FIG. 3 is a block diagram of a switching system 280 mbodying the subject invention and serving to resolve ignal trains in which differently characterized signal comonents occur in line-sequential fashion. The resolution oncerns the extraction of signal components from these ains. The system of FIG. 3 may, for example, be used for endering signals provided during the playback of a video tpe recorder suitable for display by a color television zceiver. If desired, the system of FIG. 3 can be assoiated with the system of FIGS. l and 2 so as to permit a layback of color video signals after the recording thereof s described above.

The system of FIG. 3 includes three main switches 81, 282, 283, and three auxiliary switches 284, 285 and 86. The switches 281 through 286 are substantially alike nd are closely similar as to circuitry to the apparatus iown in and described in connection with FIG. 2 of 1e aforesaid copending Dann application.

Red-green-blue line-sequential video signals are derived Aom a video tape recorder 251 engaged in a playback peration and are delivered to a common terminal 288 nd from there to lanother common terminal 289. These gnals are also delivered to a further common terminal 90 after having been delayed by a period of time equal i one horizontal line of the video signal complex. For tis purpose, a one-line broadband delay-line system 291 interposed between the terminals 288 and 290. This :lay-line system is constructed in accordance with releant conventional delay-line design techniques that do ot form part of the subject invention. To name an exmple, ultrasonic quartz delay lines have been found to e capable of providing the required bandwidth for presnt purposes.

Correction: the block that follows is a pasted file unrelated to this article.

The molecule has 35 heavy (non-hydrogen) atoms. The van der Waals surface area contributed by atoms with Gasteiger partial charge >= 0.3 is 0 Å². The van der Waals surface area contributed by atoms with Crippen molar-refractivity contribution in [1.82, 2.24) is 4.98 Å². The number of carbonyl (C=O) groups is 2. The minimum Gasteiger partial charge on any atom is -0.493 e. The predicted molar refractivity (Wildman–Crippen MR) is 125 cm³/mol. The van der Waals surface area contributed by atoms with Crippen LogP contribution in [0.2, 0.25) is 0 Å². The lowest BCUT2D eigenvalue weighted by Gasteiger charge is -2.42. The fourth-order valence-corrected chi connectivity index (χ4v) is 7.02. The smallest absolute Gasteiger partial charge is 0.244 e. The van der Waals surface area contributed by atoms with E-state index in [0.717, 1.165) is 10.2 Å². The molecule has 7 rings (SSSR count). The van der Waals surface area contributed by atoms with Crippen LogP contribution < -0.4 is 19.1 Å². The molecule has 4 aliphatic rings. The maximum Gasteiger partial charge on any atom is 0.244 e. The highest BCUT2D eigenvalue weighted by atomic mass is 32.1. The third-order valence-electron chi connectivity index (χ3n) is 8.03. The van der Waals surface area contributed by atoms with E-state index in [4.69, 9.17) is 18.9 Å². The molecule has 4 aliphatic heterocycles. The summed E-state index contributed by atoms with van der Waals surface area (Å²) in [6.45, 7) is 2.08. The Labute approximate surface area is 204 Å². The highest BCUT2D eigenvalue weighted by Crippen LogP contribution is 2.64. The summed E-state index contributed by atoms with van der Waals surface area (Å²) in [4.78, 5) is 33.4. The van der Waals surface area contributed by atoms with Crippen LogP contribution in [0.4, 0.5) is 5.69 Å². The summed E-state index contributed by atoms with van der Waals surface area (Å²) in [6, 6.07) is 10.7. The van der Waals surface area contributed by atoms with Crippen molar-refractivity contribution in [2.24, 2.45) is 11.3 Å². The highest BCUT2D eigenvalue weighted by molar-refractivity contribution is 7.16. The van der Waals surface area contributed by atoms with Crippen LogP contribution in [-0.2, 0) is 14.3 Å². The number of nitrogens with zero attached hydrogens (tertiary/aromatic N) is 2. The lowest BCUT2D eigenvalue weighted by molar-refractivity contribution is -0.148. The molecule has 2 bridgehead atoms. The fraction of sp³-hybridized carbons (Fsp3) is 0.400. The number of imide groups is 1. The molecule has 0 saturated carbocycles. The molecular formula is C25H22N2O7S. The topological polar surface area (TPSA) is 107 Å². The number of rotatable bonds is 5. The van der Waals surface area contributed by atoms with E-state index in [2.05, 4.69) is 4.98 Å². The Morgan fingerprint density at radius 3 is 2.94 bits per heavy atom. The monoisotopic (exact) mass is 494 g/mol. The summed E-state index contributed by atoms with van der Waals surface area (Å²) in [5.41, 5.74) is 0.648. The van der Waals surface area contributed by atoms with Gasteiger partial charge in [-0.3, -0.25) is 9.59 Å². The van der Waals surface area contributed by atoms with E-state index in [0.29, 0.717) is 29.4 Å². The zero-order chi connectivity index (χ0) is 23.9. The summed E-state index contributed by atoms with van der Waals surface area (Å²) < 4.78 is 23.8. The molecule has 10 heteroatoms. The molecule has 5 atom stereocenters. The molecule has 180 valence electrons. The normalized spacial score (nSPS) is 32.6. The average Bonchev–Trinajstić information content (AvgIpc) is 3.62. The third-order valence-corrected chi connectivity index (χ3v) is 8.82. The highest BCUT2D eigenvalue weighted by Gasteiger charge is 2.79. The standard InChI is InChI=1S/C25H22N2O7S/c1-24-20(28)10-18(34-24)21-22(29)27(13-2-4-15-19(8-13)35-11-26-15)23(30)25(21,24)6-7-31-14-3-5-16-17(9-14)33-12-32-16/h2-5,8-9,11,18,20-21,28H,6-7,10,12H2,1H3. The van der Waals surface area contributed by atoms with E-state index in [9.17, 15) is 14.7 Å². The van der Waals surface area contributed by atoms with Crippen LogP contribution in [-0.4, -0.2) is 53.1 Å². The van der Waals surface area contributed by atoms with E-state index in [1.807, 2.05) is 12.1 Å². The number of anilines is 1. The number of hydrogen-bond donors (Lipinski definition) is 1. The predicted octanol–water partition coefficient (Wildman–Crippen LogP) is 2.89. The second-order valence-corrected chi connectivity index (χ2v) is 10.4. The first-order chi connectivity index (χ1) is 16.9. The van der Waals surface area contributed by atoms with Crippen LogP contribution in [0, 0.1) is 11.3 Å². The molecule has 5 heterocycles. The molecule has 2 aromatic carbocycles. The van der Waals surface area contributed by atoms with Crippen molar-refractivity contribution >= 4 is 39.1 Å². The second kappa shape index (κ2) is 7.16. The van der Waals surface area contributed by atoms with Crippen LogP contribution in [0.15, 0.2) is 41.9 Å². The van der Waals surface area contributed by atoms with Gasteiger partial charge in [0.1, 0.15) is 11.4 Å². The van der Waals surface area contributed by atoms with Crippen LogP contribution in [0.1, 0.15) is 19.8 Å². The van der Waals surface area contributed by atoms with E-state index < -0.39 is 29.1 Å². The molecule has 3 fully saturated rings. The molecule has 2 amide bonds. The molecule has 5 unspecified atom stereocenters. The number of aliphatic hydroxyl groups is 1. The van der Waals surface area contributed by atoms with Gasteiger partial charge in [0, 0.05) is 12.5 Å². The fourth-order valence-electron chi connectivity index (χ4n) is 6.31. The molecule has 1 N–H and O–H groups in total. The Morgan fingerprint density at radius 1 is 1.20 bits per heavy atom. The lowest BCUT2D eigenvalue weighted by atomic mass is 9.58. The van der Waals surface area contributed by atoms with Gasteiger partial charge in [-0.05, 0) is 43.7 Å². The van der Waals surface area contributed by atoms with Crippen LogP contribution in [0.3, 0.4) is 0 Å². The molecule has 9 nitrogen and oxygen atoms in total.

The relatively undelayed signals are supplied from the Jmmon terminal 289 to the signal inputs 293, 294 and 95 of the switches 281, 282 and 283. The relatively detyed signals are supplied from the common terminal 290 the signal inputs 297, 298 and 299 of the switch 284, 85 and 286.

To facilitate an understanding of the subject system, 1e switches 281, 282 and 283 have been labeled as R, G, nd B (red, green, blue) switches, while the switches 284, 85 and 286 have been termed R', G' and B' (red-de- .yed, green-delayed, blue-delayed) switches.

The switches 281 through 286, respectively, have gate lputs 300 through 305. A red gate is supplied to the ate inputs 300 and 385 to actuate Athe R-switch 281 and 1e Bswitch 286. A green gate is supplied to the gate inputs 301 and 303 to actuate the G-switch 282 and the R switch 284. A blue gate is supplied to the gate inputs 302 and 304 to actuate the B-switch 283 and the G'-switch 285. These red, green and blue gates may be the gating signals provided at outputs 226, 227 and 228, respectively, of the sequencer 225 in FIG. l. Synchronization signals for controlling the operation of this sequencer may be derived from the output of the video tape recorder 251, since such signals are recorded by the `video tape recorder, and are played back, along with the color component signals. Conventional components of the type mentioned in connection with FIG. l may then be used to produce from these synchronization signals the I and P signals for driving the sequencer 225 (see FIG. l).

This is readily apparent to those skilled in the art, so that the representation of the sequencer 225 shown in FIG. l is not repeated in FIG. 3.

The switches 281 through 286 respectively have output-s 307 through 312 for the particular gated color components. The outputs 307 and 310 are connected to a first summing point 314 through output resistors 315 and 316, respectively. The output 308 and 311 are connected to a second summing point 317 through output resistors 318 and 319, respectively, while the outputs 309 and 321 are connected to a third summing point 320 through output resistors 321 and 322, respectively.